Neighborhood Narratives London

DIfferent Spaces DIfferent Places – A Brian Noel Joint
April 19, 2007, 7:20 pm
Filed under: Uncategorized

During the course of my study abroad, I’ve had many new experiences; however, one long lasting experience truly sticks out. Until this semester, I never shared a bedroom with anyone and the most people I lived with was 3. This semester I was made to share a relatively small bedroom with 3 other guys and live with 5 other people altogether. Therefore, I decided that I would try to relate my experiences to my fellow classmates for my final project.

I created a game in Hyde Park that revolved around playing cards. First, I made a scaled down diagram of our flat out of orange string on the grass, with the bathroom, common area and kitchen separated. There were six sets of 3 playing cards and 1 index card, one for each person participating. On the index card, there were 3 activities that had to be completed in order and each person had a different order. The activities were to shower, watch tv, and cook and eat food. Once everyone was situated, I had everyone with the same activity go to the appropriate area of the flat. Once there, whoever had the highest card of the group held priority over the activities and there was always someone left out who had to do nothing while everyone else was showering, cooking and watching tv. To simulate cooking in a small space, I had two people kick a soccer ball the whole time and the goal was to keep the ball in the kitchen. To simulate watching tv, I had two people listen to an iPod, one headphone for each person, and the person with the highest card chose the music they both listened to. While showering, the person with the highest card went into the small shower space and listened to an iPod.

The goal of this exercise was to show how small spaces affect different people. I made it a point to have someone during each activity left with nothing to do because there are times in our flat that there is no room in the kitchen, someone is in the shower, and you have nothing to do until space becomes free. Hope everyone enjoyed it


Brian Noel’s thoughts on last week’s class
January 28, 2007, 8:19 pm
Filed under: Uncategorized

Last week, I was really impressed with the GLobe theater. The theater has played an important role in the history and development of the British theater and most of all, it was home to exhibitions of the works of Billy Shakespeare. The one aspect of the Globe that really fascinated me was the spacial environment of the theater. Three thousand spectators was the norm for Shakespeare’s plays and in a relatively small theater, this large amount of people could have a major effect on the actors because they were just footsteps away from the crowd.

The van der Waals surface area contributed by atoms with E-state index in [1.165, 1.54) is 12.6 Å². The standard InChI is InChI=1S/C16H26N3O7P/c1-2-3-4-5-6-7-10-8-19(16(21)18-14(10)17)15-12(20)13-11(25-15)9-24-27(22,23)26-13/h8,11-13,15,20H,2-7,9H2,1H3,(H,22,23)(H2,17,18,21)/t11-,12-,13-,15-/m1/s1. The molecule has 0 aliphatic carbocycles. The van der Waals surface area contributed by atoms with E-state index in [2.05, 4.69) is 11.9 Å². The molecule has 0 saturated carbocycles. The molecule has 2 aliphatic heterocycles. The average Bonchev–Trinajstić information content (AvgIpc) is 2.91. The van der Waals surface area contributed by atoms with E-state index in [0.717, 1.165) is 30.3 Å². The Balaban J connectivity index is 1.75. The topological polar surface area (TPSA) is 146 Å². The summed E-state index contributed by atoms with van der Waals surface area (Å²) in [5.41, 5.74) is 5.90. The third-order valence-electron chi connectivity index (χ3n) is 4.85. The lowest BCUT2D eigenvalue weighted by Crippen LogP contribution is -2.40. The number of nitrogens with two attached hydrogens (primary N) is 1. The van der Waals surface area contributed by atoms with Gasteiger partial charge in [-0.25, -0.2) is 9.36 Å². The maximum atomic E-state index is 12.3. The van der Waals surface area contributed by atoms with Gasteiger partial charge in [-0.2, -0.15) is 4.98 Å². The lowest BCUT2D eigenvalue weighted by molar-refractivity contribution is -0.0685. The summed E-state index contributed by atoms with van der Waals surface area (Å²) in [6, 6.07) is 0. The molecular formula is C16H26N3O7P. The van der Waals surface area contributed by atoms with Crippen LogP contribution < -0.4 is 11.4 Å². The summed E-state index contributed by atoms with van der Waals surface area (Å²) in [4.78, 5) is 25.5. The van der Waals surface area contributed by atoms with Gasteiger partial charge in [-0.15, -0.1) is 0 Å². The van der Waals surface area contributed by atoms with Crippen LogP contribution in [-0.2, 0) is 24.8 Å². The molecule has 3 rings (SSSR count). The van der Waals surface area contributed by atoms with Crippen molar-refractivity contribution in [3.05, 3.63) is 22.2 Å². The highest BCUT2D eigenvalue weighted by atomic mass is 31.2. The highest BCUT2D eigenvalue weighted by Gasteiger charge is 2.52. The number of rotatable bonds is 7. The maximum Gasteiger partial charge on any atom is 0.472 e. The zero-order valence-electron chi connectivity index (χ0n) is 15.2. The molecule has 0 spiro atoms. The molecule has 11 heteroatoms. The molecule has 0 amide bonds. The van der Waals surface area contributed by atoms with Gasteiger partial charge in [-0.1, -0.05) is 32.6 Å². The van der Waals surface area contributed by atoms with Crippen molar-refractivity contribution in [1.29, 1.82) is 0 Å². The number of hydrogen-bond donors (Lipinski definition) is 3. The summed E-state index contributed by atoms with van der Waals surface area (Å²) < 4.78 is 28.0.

The concept of traditional and non – traditional narrative was definitely on display throughout the course of the day last week, in that a traditional narrative like one of Shakespeare’s plays, required people to physically travel to a theater and sit in their seats for over 3 hours and watch a performance. I would say that our narrative was spacious, in that viewers from different parts of the world will be able to view it without much effort and our narrative was comprised out of a wide variety of topics and locations.

I liked how we used the plague of cholera to expose the importance of networking and how networks are communicated. In this case it was communicated by a central location: the dreadful water pump. The idea of networking was tied together with mapping very nicely, in that mapping and networking come from the same family of concepts. For example, people map their way through cities when sightseeing to find their way and also to find the best and most meaningful locations possible. Networking is a term commonly used in the job field and business world, commonly known as the practice of getting to know people that know people that can help you in some way. So both ideas can be interwined in that when you are networking in the business world, you are actually mapping your way through and instead of mapping your way through the city, you are networking your way in and around the city.

I really liked the Cradle to the Grave exhibit and I feel like it really represented the notion of a “Changing World.” I liked the way the exhibit was presented, using a wide variety of different pills and family photographs to display the effort people make to live longer and the many different changes people undergo at different stages of their life.

Excursions deep inside Brian Noel’s hand bag
January 26, 2007, 2:50 pm
Filed under: identity, in class exercise, rubbish, Uncategorized


The contents of my bag included:

 An MP3 Player

A video camera

digital camera

4 AAA batteries

A Syringe


Opened package of a digital camera memory stick.

An unusable cell phone

A worthless checkbook

Camera chargers

    Part of me believes that the contents of our handbags exposes our shared identity but I’m not completely sold on the idea. Though some of the items in my bag could explain different facets of my identity, I would not base the image of my identity through the contents of my bag. My main example is the fact that I had 3 electronic devices in my bag, along with headphones, batteries and battery chargers. One might think that I was trying to make myself out to be a strong being who does not approve of showing any type of weakness. Or, it could be that I went out and about around South Kensington before class like a tourist taking pictures and video…or maybe I hadn’t cleaned out my bag since I arrived in London. I enjoyed the exercise but I’m still not sold on the principles of the exercise.